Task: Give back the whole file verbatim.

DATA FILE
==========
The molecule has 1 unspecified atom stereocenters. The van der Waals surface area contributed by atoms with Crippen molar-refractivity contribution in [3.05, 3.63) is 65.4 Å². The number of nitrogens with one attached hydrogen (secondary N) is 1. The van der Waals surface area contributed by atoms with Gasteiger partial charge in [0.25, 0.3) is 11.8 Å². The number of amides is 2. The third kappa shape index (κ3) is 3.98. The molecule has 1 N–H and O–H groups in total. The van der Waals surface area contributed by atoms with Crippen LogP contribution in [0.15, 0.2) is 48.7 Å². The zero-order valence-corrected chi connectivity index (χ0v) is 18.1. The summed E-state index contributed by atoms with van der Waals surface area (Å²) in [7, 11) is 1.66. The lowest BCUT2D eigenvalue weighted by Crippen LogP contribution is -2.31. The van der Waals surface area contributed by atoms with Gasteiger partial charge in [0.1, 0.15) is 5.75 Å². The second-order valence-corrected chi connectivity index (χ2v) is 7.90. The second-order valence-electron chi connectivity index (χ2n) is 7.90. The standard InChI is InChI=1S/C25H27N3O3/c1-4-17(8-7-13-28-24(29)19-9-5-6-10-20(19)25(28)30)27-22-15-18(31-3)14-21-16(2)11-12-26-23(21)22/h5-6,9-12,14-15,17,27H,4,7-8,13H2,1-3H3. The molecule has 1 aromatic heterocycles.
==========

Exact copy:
The molecule has 1 unspecified atom stereocenters. The van der Waals surface area contributed by atoms with Crippen molar-refractivity contribution in [3.05, 3.63) is 65.4 Å². The number of nitrogens with one attached hydrogen (secondary N) is 1. The van der Waals surface area contributed by atoms with Gasteiger partial charge in [0.25, 0.3) is 11.8 Å². The number of amides is 2. The third kappa shape index (κ3) is 3.98. The molecule has 1 N–H and O–H groups in total. The van der Waals surface area contributed by atoms with Crippen LogP contribution in [0.15, 0.2) is 48.7 Å². The zero-order valence-corrected chi connectivity index (χ0v) is 18.1. The summed E-state index contributed by atoms with van der Waals surface area (Å²) in [7, 11) is 1.66. The lowest BCUT2D eigenvalue weighted by Crippen LogP contribution is -2.31. The van der Waals surface area contributed by atoms with Gasteiger partial charge in [0.1, 0.15) is 5.75 Å². The second-order valence-corrected chi connectivity index (χ2v) is 7.90. The second-order valence-electron chi connectivity index (χ2n) is 7.90. The standard InChI is InChI=1S/C25H27N3O3/c1-4-17(8-7-13-28-24(29)19-9-5-6-10-20(19)25(28)30)27-22-15-18(31-3)14-21-16(2)11-12-26-23(21)22/h5-6,9-12,14-15,17,27H,4,7-8,13H2,1-3H3. The molecule has 1 aromatic heterocycles.